28 April 2014

Dunnock doing time in Denmark

At this time of year Dunnocks are in full breeding mode. We have found a few nests here on the BTO reserve so far this year with their amazing sky blue coloured eggs. The vast majority of Dunnock recoveries we receive are of birds that haven't travelled very far.

Livermere, Suffolk - John Walshe

We sent a report to John Walshe recently of a Dunnock that he had ringed at Livermere, Suffolk, (pink point on map) as a young bird on 31 Oct 2013 which had hit a window... in Denmark (red point on map)! It was found on 12 Mar 2014 at Braband So, Aarhus. Luckily it was only stunned and was later released back into the wild.

John writes:
"Looking at the BTO's online reports pages for Dunnock, there have only been 35 reports of BTO ringed Dunnocks found abroad and this is only the 2nd to Denmark. I've ringed nearly 4000 and only ever had 19 recoveries, never more than 2km from place of ringing."

Dunnock at Livermere- John Walshe
John continues:
"Dunnocks are the perfect illustration of the same species, with the same DNA that can behave different in different parts of their range. Scandinavian Dunnocks are forced to move in winter to escape the cold, whereas birds in the UK have no need to, in our milder climate. If the gulf stream was suddenly turned off and the UK gets colder in winter, could our Dunnocks become partial migrants like more northern birds?"

24 April 2014

Heaps of Hawfinch

In 2001, Jerry Lewis, had his first Hawfinch catch (7 birds) in the Forest of Dean. He was "well pleased" because, at the time, only 1368 Hawfinch had been ringed in the UK. His capture rate improved in the following years, and by 2007 he had ringed almost 100 birds. Understanding the birds' behaviour in the late winter/early spring, was key to his success (see Ringers' Bulletins Vol 12-1 Summer 2007 and Vol 12-6 Winter 2009).

In 2010 he was joined by two other ringers (Adrian Thomas and Rob Husbands) and seven feeding sites have been operated in the Dean/Wye Valley by the three of them since then. Around 200 birds were ringed in 2010 (see previous Demogblog post) and again in 2012 and 2013. Although catching has been relatively quiet this year, on 17 April, Jerry ringed the 1000th bird for the project - a fantastic achievement, with what is still a species rarely caught by the majority of British ringers.

This young female Hawfinch became the 1000th ringed Hawfinch for the Dean/Wye Valley project
They have also had nearly 400 recaptures, and have discovered just how mobile the birds are in the study area. They have had two birds moving outside the area, to Taunton and Dolgellau, both identified from their colour rings. In 2010 they caught the third Norwegian ringed bird for the UK and in 2012, the only Swedish ringed bird. The long standing longevity record has been exceeded by three birds, it now stands at just over 7 years, but is likely to be extended further in the near future.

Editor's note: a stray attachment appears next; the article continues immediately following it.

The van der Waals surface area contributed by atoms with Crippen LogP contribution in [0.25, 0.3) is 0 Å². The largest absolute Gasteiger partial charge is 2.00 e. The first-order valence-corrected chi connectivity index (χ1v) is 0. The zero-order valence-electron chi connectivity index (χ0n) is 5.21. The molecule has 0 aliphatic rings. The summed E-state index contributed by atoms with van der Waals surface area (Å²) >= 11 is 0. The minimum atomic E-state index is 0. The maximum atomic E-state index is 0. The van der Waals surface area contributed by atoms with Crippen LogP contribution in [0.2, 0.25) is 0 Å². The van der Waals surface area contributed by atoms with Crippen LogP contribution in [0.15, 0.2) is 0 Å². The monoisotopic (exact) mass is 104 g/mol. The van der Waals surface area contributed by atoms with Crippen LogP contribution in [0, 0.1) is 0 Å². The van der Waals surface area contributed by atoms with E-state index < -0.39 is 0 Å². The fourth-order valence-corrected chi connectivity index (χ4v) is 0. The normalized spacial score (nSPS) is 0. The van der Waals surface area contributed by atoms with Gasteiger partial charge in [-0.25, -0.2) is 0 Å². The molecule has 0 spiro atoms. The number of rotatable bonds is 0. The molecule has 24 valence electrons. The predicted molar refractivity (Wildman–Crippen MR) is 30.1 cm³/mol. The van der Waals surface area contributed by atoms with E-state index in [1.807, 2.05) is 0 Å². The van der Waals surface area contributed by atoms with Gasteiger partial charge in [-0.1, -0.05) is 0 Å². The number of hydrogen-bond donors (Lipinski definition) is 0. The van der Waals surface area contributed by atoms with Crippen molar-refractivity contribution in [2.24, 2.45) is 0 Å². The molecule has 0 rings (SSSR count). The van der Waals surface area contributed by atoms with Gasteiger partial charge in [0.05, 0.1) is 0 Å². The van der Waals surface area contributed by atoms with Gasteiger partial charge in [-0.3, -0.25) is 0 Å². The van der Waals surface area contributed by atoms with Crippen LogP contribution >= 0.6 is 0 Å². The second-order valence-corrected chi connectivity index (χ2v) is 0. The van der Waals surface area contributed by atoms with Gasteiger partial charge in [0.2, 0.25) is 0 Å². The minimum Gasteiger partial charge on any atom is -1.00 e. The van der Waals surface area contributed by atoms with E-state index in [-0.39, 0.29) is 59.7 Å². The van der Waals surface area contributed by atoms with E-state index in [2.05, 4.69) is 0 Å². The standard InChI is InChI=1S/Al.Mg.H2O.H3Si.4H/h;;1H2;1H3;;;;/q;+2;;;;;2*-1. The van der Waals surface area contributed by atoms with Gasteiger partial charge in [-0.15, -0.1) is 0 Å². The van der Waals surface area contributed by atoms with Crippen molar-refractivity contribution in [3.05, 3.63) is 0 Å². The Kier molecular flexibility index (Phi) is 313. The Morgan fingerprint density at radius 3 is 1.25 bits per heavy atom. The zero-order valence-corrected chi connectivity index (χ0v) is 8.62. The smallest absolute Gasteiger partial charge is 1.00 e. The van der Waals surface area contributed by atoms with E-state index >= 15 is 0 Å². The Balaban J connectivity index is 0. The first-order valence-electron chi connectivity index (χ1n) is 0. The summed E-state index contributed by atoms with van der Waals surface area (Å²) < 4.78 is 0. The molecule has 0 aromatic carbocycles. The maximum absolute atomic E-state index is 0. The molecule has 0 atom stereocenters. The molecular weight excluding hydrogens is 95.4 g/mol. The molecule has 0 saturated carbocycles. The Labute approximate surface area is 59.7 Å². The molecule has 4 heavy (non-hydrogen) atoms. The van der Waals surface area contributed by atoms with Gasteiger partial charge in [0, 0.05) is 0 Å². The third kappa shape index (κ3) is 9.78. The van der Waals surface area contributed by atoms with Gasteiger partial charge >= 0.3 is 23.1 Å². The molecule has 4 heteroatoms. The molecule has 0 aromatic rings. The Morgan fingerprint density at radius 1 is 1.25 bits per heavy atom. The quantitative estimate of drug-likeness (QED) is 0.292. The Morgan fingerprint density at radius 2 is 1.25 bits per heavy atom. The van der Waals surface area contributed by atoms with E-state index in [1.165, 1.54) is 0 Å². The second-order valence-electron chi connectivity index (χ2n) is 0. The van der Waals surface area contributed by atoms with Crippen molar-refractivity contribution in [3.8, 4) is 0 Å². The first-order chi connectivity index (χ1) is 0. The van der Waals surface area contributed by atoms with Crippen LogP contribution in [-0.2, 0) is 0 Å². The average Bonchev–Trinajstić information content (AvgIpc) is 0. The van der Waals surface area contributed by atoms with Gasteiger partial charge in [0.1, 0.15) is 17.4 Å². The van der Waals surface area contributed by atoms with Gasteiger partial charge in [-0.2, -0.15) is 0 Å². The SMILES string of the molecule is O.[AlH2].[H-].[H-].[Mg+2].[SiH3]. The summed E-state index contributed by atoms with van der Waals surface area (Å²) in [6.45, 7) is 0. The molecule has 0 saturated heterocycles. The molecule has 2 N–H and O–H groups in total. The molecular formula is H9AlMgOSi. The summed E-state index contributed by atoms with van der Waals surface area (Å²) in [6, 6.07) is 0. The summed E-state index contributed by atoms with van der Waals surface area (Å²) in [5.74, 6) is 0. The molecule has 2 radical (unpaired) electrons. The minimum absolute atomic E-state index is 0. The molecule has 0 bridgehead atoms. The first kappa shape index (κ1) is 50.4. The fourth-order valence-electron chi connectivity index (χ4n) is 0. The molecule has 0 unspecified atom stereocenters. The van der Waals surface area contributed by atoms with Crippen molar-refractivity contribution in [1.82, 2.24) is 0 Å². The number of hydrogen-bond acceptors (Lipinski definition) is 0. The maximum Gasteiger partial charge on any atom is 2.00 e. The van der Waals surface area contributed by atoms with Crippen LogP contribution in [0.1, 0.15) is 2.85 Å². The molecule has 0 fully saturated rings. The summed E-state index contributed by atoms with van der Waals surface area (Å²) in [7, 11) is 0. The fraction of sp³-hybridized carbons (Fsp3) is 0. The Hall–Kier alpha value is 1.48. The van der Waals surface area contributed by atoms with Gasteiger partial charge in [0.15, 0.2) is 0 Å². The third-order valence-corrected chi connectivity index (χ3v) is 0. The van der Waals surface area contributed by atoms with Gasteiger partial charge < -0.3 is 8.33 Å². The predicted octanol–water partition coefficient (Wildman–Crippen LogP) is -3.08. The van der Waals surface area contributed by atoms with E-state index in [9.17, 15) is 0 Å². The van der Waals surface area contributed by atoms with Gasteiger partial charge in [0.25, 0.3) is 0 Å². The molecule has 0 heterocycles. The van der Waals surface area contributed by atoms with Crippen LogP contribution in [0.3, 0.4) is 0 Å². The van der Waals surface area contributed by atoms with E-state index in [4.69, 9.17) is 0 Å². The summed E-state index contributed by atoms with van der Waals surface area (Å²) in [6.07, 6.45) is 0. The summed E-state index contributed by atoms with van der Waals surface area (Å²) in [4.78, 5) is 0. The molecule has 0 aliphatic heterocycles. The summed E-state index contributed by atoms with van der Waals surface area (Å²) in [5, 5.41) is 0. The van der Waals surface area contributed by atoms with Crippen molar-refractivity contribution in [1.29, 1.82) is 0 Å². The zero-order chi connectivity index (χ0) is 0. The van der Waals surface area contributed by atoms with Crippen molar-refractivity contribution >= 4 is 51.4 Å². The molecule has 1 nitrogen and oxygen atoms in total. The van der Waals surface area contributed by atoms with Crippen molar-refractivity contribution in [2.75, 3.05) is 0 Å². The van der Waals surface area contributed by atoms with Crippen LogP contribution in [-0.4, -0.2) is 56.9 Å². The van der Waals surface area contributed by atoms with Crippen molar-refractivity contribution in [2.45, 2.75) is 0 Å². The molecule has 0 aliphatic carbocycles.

Thanks to Jerry for letting us know.

14 April 2014

Spring encounters of the bird kind

You will be glad to hear that we are now reaching the 'tail end' of the auk wreck that has effected thousands of Puffins, Guillemots and Razorbills up and down the country (posted previously). We are still however receiving reports from the various ringing schemes involved, showing the great distances these birds can travel during the winter.

Collared Doves have been known to make large movements occasionally and one such bird travelled south from Fair Isle, Shetland all the way to Halkirk, Caithness (238km) to end up being killed by a cat on the 06 April. Reports of interesting movements of Chaffinch include two Norwegian ringed birds, one killed by a cat in Powys and one to be found fresh dead in Wiltshire both found in mid March. At a very similar time a BTO ringed Chaffinch from Lincolnshire met his end in Norway after not seeing a window in time.

Chaffinch - John Harding

Windows were also responsible for 2 BTO ringed Dunnock recoveries of note. One was the 11th record to Norway (again ringed in Lincolnshire - 1721km) and the other was the 2nd ever Dunnock to be found in Denmark (ringed in Suffolk - 744km).

The BTO migration blog and BirdTrack is currently showing a good influx of spring migrants at the moment with species like Chiffchaff, Blackcap and Swallow, and with this comes encounters with ringed migrants. A Sussex ringed Chiffchaff for example (ringed in September 2013) met its end on its return migration when it was found dead in someone's kitchen in Spain (928km).

BirdTrack reporting rate of Chiffchaff

We have also received our first report of a returning Osprey, to the Glaslyn Osprey Centre near Porthmadog, Gwynedd. This bird was identified by a video camera placed near the nest during the winter. It was originally ringed as a chick at Rutland Water in 1998 in a brood of three.

A window was the likely cause of a Lincolnshire ringed Oystercatcher death in Norway (733km) but more positively, several Irish ringed Oystercatchers have been seen in their breeding grounds in Iceland (1519km).